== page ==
- Power has gone off in western and southern Libya including the capital Tripoli after renewed fighting between rival groups knocked out most power stations, the state electricity firm said. New fighting between armed groups erupted on Monday, ending a shaky truce brokered by the United Nations two weeks ago after more than 60 people had been killed in clashes since the end of August.
- Russia's Ministry of Foreign Affairs said on Wednesday the Taliban was prepared to attend multilateral peace talks on Afghanistan in Moscow, RIA news agency reported. Afghanistan's deputy foreign minister is expected to visit Moscow on Thursday to discuss the dates of the talks, the Afghan embassy was cited as saying earlier.
- An Iraqi court on Wednesday sentenced a prominent jihadist described as a deputy of Islamic State group leader Abu Bakr al-Baghdadi to death on terrorism charges. "The Karkh criminal court in Baghdad sentenced to death by hanging one of the most prominent leaders of ISIS, who served as a deputy of Baghdadi," judicial spokesman Abdel Sattar Bayraqdar said. Ismail Alwan Salman al-Ithawi was extradited from Turkey earlier this year having fled Syria as the group's self-proclaimed "caliphate" crumbled.
- The Russian-Turkish agreement to avert a Syrian government offensive against Idlib hinges on the response of jihadist fighters in the region and could unravel quickly if Moscow and Ankara cannot jointly impose their plan on the Islamist groups. Ankara has for months called for a targeted campaign against the jihadists who control parts of Idlib, instead of a broad offensive against a region which is also home to 3 million civilians and tens of thousands of Turkey-backed rebels.
- A Palestinian man was shot on Tuesday by Israeli police who said he tried to stab a Jewish worshiper near Damascus Gate outside the walled Old City on Yom Kippur, the holiest fast day in the Jewish calendar. A police spokesman said the attacker had been “neutralized.” Witnesses said police sealed off a street in which a body lay on the ground covered with a sheet.
- Islamic State is staging a resurgence in chaotic Libya, claiming more than a dozen attacks in the North African country this year and threatening to disrupt the flow of oil from one of the world’s most significant suppliers. The group’s re-emergence comes two years after Libyan forces backed by U.S. air power dislodged the extremist group from its stronghold in the coastal city of Sirte, and it erodes one of the signature victories in the years long U.S.-led military campaign against the militants.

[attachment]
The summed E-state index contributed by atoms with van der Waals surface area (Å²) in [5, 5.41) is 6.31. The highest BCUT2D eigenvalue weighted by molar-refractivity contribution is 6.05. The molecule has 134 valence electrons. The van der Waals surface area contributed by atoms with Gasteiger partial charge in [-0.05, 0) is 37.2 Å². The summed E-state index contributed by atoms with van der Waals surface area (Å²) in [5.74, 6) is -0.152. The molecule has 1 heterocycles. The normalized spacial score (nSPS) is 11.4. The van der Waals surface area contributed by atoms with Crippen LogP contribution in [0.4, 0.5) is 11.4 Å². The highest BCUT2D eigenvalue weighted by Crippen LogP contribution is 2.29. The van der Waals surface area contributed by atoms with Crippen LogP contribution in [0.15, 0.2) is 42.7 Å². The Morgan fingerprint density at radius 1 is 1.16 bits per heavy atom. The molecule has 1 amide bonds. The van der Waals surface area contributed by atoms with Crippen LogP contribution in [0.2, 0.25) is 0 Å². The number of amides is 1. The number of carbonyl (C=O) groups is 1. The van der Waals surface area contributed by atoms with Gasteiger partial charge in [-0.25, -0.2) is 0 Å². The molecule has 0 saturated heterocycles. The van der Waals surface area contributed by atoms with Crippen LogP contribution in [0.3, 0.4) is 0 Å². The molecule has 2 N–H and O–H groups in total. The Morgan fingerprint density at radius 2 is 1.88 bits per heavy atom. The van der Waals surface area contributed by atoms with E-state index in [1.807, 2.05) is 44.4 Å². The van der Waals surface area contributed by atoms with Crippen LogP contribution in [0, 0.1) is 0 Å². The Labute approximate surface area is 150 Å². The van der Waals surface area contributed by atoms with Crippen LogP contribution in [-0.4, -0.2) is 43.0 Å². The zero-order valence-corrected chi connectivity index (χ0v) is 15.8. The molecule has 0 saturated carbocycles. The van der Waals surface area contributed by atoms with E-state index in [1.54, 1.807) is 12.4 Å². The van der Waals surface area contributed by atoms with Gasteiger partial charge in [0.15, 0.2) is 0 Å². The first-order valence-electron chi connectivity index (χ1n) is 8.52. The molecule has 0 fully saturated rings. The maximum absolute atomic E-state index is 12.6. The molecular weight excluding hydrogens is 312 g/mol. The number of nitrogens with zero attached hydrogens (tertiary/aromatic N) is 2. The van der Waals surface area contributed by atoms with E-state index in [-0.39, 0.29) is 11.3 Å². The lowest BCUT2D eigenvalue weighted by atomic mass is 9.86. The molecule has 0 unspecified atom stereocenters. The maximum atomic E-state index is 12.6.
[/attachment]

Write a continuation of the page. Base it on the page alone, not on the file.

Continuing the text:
- Pakistan continues to allow the Taliban, including the al Qaeda-linked Haqqani Network, to operate on its soil, despite pressure from the US government. That is one of the conclusions drawn in the State Department’s newly released Country Reports on Terrorism 2017. “The Pakistani government pledged support to political reconciliation between the Afghan government and the Afghan Taliban but did not restrict the Afghan Taliban and HQN [Haqqani Network] from operating in Pakistan-based safe havens and threatening U.S. and Afghan forces in Afghanistan,” the report reads.
- The State Department warned on Wednesday that Islamic State, al Qaeda and its affiliates have adapted by dispersing and becoming less vulnerable to military action after the United States and its partners made “major strides” against the armed Islamist groups last year. In an annual report on the U.S. anti-terrorism fight worldwide, the State Department said militant attacks decreased globally in 2017 by 23 percent from 2016, with a 27 percent reduction in fatalities. The drops were due mostly to “dramatically” reduced extremist attacks in Iraq, said Nathan Sales, the U.S. counter-terrorism coordinator, whose office produced the congressionally mandated report. Islamic State, al Qaeda and their affiliates, however, “have proven to be resilient, determined and adaptable, and they have adjusted to heightened counterterrorism pressure in Iraq, Syria, Afghanistan, Libya, Somalia, Yemen and elsewhere,” the report said.
- Yet again, the Taliban has promoted another propaganda video flaunting its fighters occupying a military base and several security outposts in broad daylight without fear of retribution or targeting by Afghan and Coalition air or ground power. The latest Taliban video came from the district of Chimtal in Balkh province in northern Afghanistan and appears to have been shot last week. Taliban fighters were shown milling around the bases without fear of reprisal. Some were communicating on their radios. The Taliban flag flew high over the bases.
- The State Department released its annual Country Reports on Terrorism today. The report covers events during the previous calendar year. As in past assessments, State says that Iran “has allowed” al Qaeda to operate its key facilitation network on Iranian soil. “Iran remained unwilling to bring to justice senior al Qaeda (AQ) members residing in Iran and has refused to publicly identify the members in its custody,” Country Reports on Terrorism 2017 reads.*
- The United States is seeking to negotiate a treaty with Iran to include Tehran’s ballistic missile program and its regional behavior, the U.S. special envoy for Iran said on Wednesday ahead of U.N. meetings in New York next week. Iran has rejected U.S. attempts to hold high-level talks since President Donald Trump tore up a nuclear deal between Tehran and six world powers earlier this year. Secretary of State Mike Pompeo listed a dozen demands in May that he said could make up a new agreement, although Hook’s reference to a treaty, which would have to be approved by the U.S. Senate, appears to be a new focus.